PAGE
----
I have a confession about his week's wine, it is an AZ wine from CA grapes! Ouch, I know, please slap me on the wrists now! My goal is to promote Arizona wines made from Arizona grapes and I broke my first and only rule, sorry. At least I can say that the wine was not 100% California grapes but a blend of California and Arizona, so I sort of kept the rule. And I am using the excuse that is was the last stop on a three wineries in five hours trip, so I forgot to read the label when given the choice of what wine to pick. At least the wine is tasty, so I think that kinda saves it.
Karyl insists, "You would not ask a chef where they got their ingredients and if they were not from his personal garden then you would refuse to believe he was a good chef. It is the same with wine, just because I use some California grapes does not mean I do not know how to make great wine. I use mostly Arizona grapes, but supplement with California when needed or if I want to experiment with a wine that does not currently grow in the state." Karyl is the winemaker and owner of Wilhelm Family Winery down in Elgin Arizona. I do agree with Karyl, you could give a winemaker the best Pinot Nior grapes in the world and if he/she is clueless on how to handle the grapes the wine is destroyed and the grapes murdered. It is a duel process, you need quality grapes in the hands and care of a knowledgeable and quality vintner. However, for Arizona to be taken seriously as a wine making region for quality juice and to get a real taste of the all elusive terrior we need to be using our grapes, grown in our soil, made from our blood, sweat, and tears. And Karyl is doing just that, since most of her wines are made with both her estate grapes and from vineyards in Willcox.
The grapes in this wine are a Bordeaux blend, I tasted Cabernet Sauvignon, Merlot, and Cabernet Franc. From the tasting room, I remember the Merlot really being dominate so that is what I went for with my pairings. Also Karyl describes the wine as a backyard BBQ wine, great for summers around the grill. Actually that is why the wine debuted on a 4th of July celebration they host every year at the winery. So I thought pork and burgers. I found a great pork tenderloin recipe in Cooking Light 2006 Annual and a super delicious burger recipe from Bobby Flay in Food and Wine 2010 cookbook Annual.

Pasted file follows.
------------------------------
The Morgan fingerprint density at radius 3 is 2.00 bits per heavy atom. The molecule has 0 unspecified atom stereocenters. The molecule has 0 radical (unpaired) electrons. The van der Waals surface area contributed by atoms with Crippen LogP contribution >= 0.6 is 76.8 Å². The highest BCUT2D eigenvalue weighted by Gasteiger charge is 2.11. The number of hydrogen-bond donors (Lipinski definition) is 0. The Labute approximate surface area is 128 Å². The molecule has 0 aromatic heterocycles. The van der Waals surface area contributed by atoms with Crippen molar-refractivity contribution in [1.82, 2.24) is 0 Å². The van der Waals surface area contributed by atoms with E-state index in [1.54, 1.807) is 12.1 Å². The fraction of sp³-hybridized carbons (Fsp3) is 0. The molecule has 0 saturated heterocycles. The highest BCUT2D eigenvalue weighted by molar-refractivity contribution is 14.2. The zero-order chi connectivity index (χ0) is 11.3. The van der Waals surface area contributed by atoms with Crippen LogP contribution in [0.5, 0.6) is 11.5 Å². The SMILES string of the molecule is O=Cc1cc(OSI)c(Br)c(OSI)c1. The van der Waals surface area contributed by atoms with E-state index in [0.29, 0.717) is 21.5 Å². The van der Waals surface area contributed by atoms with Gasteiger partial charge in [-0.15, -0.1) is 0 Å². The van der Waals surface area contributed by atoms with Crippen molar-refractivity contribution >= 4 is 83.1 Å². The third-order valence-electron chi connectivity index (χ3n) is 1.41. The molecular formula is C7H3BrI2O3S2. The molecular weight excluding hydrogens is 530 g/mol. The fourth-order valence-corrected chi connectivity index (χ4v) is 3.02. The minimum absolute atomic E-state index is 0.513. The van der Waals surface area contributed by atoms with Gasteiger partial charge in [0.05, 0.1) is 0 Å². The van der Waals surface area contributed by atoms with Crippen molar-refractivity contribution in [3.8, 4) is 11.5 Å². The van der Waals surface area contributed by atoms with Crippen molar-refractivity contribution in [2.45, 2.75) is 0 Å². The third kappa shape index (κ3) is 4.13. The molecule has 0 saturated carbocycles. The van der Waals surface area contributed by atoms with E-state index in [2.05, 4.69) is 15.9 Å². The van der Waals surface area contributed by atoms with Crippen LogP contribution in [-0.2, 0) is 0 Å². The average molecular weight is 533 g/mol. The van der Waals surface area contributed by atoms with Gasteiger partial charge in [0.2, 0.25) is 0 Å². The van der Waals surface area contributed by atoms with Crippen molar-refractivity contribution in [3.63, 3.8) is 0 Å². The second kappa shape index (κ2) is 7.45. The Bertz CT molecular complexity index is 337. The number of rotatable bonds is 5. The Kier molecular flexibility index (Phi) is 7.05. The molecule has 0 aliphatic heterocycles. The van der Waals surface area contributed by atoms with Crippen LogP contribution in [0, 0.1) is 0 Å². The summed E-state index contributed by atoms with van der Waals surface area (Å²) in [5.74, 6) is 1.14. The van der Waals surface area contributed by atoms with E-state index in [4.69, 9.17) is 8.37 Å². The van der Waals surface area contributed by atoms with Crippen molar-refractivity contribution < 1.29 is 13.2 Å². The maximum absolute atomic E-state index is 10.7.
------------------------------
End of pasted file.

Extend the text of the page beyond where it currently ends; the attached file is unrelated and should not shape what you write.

So with that said, on to my tasting notes and menus. Patriot Salute Red wine blend (seasonal wine) Non-vintage Wilhelm Family Winery in Elgin Arizona. I received this bottle as a sample from the winery, for pricing check out their website. Nose: Bing cherry, big fruit overall, tickle of alcohol, vanilla oak, cedar Taste: Soft cherry, with the Merlot playing out first on the palate. There was some acid on the finish with the finish being average. The tannins where soft, but still had a nice grip to hold up to a BBQ meal. The wine was much better the second day. It softened and the alcohol leveled off so it was not overwhelming your mouth. The Cabernet Sauvignon played a bigger role the second day with more of the cedar and herbal flavors coming through. If you are serving this wine please either decant for a least two hours or aerate the wine with an aerator like Karyl does at the winery. She uses the Vinturi.
Menu #1: Wine was just okay with the meal. I thought because of the Merlot used in the blend the cranberry and Mustard in the sauce and rub would play nicely with the wine, but not so much. It was not horrible just not what I wanted. I think just a straight Merlot would have be a great pairing, or maybe if I decanted the Patriot the wine would have softened and that would have helped.
Menu #2: This burger was very tasty, it is not for the timid! There is a lot of heat packed into the BBQ sauce, which I like, but may be too much for some people. The wine stood up very well to the burger, it did not flatten out the wine, like I was afraid it would. Since the wine had mellowed and the herbal component was more present, that was the bridge to marry the wine with the burger. This was a great, comfortable, hanging out in the backyard kind of pairing. The wine and the burger will be a great addition to your Fourth of July menu. If you are not in the mood for a red wine due to the spice of the burger a Gewurztraminer would be a wonderful alternative
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Our company is opening channels into China for exporting wine. We are able to tap an unique market for distribution but also delving into the regular market. High volume is mandatory, but we have an order for a smaller exploratory shipment. If you have a slate of bottles that you think would work well, please contact me if your wineries want to take part. Looking for low end and high end bottles. State-side or abroad. I would be happy to answer any questions via…